Some of the substantive changes between the Old LCDS Terms and the New LCDS Terms that will be effected by the Protocol are as follows:

  • If the LCDX members of CDS IndexCo LLC vote to hold an auction under the LCDS Auction Rules in relation to a Reference Entity and Designated Priority, all single name LCDS transactions governed by the New LCDS Terms that are triggered within a specified time frame will be cash-settled based on a price determined by an auction similar to recent unsecured CDS protocols (an “Auction”). Parties must independently declare a Credit Event and provide Publicly Available Information to be eligible for settlement under the Auction.

  • If an Auction fails or is abandoned, Physical Settlement will apply to LCDS transactions under the revised LSTA Physical Settlement Rider, with an extended period to deliver a Notice of Physical Settlement.

  • Buyer is prohibited from delivering a Notice of Physical Settlement for 21 calendar days after the Event Determination Date. This standstill is intended to ensure that as many transactions as possible are captured by any Auction, since transactions for which a NOPS Fixing Date has occurred prior to the announcement that an Auction will occur are not included in the Auction.

  • If there is a Relevant Secured List with respect to a Reference Entity that is withdrawn by the Secured List Publisher, the Calculation Agent will automatically commence a search for a Substitute Reference Obligation. Under the Old LCDS Terms, such a search began only upon request from either party or the delivery of a Credit Event Notice. This change is expected to streamline the operation of the optional termination provisions (applicable when there is no Relevant Secured List of the Reference Entity for 30 Business Days).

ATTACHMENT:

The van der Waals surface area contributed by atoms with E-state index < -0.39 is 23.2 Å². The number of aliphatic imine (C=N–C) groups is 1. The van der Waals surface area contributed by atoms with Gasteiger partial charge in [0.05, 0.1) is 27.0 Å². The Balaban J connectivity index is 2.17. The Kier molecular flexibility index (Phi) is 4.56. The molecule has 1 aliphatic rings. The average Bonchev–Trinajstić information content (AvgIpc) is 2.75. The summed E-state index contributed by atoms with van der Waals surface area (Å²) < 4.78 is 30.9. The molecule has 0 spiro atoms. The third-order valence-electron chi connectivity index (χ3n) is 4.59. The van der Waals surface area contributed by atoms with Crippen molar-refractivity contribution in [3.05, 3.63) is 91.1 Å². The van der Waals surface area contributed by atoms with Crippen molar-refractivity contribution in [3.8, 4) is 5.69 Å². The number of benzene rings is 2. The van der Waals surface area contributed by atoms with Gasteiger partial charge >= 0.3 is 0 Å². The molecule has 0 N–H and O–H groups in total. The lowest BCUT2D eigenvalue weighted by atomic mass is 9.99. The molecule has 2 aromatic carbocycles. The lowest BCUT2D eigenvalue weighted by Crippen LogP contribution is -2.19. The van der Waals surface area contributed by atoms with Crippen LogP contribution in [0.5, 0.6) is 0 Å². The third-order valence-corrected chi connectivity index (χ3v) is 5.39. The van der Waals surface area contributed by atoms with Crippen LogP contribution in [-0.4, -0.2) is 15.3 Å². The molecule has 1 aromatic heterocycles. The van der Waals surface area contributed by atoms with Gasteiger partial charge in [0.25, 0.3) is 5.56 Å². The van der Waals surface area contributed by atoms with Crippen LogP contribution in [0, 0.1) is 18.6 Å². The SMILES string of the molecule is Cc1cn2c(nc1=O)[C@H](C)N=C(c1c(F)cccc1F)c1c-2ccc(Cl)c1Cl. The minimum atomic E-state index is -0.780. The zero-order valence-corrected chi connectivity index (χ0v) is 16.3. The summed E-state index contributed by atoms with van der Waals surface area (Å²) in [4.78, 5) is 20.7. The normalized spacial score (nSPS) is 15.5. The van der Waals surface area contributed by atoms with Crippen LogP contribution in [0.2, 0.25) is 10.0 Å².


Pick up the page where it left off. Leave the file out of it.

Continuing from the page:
• The Secured List Publisher is the Polling Agent if there was a Relevant Secured List within the 30 Business Day period prior to the date being tested under the poll.

It should be noted that there is no adherence fee required for ISDA members or non-ISDA members submitting Adherence Letters in connection with the LCDS Protocol.

The LCDS Protocol is open to ISDA members and non-members. The Protocol was originally open between July 24, 2007 and August 24, 2007. This period has been extended until September 14, 2007, in order to maximize the number of adherents to the Protocol.